By Hal Lonas, Chief Technology Officer, Webroot
As we near the end of 2017, many of your customers are practicing some form of what I call “security therapy.” It’s similar to “retail therapy” in the sense that they are spending money on something they think they want, but don’t actually need.
IT professionals have budget to spend by the end of the quarter or year, and rather than lose it, they’re going to use it.
The problem is, they’re crunched for time wrapping up various projects. Who has the bandwidth to really research what’s effective and what’s not? Let’s face it, customers hear lots of conflicting and confusing messages about new products and technology. Is it worth the money, or is it just the same old thing with a fresh coat of paint? Independent testing of security products is hard to come by.
Yes, everyone likes to make some unexpected sales to close out the quarter. But you don’t want customers with a bad case of buyer’s remorse come January.
Here is my advice on how to help them get the most bang for those end-of-year bucks:
Step 1: Conduct a coverage audit: Make sure that the customer’s current security solutions are protecting the entire business, not just offering partial coverage. Given the rise of multivector attacks, that’s critical. Make sure endpoint-security systems support all the operating systems and devices in use, including those from Apple, which are not immune to attack and are making more inroads into customers sites. Solutions that look at attack behaviors are often more effective against ransomware, spear phishing and polymorphic malware.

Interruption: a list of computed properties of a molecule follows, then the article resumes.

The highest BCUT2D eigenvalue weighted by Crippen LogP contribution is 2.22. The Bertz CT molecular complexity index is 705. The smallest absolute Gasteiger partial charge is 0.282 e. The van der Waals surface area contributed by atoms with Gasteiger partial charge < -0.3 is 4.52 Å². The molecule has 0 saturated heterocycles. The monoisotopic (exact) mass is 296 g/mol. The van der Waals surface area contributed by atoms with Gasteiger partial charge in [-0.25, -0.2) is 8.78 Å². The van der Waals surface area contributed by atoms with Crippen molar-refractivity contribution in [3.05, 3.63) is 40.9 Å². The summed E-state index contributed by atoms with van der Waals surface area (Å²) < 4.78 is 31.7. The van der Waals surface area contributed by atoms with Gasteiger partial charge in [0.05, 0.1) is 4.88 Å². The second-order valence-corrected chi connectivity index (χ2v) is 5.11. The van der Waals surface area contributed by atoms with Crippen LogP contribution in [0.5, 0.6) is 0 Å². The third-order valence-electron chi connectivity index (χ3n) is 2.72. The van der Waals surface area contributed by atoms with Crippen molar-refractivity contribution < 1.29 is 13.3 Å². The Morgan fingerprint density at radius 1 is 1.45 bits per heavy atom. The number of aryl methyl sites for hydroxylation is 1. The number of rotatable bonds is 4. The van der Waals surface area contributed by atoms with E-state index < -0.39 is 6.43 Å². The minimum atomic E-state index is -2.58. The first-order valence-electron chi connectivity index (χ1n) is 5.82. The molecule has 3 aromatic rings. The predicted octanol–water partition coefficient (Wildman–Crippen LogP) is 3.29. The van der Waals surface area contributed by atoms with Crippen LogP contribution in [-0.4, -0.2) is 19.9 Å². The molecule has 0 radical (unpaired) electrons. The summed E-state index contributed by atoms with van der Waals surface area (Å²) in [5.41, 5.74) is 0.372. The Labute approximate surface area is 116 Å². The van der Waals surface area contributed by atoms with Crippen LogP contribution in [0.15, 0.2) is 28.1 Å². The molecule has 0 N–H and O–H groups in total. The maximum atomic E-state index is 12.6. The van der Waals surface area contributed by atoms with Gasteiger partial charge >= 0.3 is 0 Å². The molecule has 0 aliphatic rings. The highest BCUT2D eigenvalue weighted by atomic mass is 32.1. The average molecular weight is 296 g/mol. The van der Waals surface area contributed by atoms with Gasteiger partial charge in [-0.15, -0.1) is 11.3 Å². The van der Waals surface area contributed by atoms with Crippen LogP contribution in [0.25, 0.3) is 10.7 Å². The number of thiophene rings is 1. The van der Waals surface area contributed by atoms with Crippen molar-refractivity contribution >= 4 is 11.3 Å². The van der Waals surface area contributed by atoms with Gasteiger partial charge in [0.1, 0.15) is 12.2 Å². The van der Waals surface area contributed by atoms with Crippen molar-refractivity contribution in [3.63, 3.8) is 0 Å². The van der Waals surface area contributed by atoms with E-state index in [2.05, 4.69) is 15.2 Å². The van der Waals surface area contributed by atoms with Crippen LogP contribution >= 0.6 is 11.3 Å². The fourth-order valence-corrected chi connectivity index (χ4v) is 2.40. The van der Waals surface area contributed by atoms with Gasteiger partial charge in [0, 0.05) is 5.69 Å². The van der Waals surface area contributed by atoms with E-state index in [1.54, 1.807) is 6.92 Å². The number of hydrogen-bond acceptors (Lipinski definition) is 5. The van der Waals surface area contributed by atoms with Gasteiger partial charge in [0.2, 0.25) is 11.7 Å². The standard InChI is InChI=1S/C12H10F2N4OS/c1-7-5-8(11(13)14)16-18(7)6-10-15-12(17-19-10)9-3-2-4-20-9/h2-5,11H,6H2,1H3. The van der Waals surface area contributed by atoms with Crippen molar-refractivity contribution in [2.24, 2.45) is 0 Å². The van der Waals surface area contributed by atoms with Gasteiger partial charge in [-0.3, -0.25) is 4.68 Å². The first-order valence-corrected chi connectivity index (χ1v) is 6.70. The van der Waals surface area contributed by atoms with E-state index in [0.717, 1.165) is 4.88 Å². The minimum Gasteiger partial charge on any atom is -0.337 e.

|Don’t forget physical security: Spending on video surveillance is up, driven by increased demand for higher-quality video, integration with physical security systems, IoT-driven smart building and city growth, and global trends toward enhanced security. And from provisioning connectivity to making sure storage systems and networks are prepped for video, this is a hot market for channel partners. Get the report now!|
If you have equipped a customer with network security, such as DNS protection or secure web gateways, are all their office locations covered? Do employees have protection even when they are traveling? Can you add some new managed security services?
Step 2: Layer security solutions: It is important for any organization to have a layered defense system. If you’re currently selling only network security, consider adding endpoint protection. Again, make sure each of the security layers you supply is using modern technology. Talk to others in your industry, your distributors and suppliers, and take part in CISO forums to understand best practices.
People are often the weakest link, so an important layering aspect to consider is security awareness training for all users. Some industries require compliance practices that mandate this kind of training, but considering the sophistication of …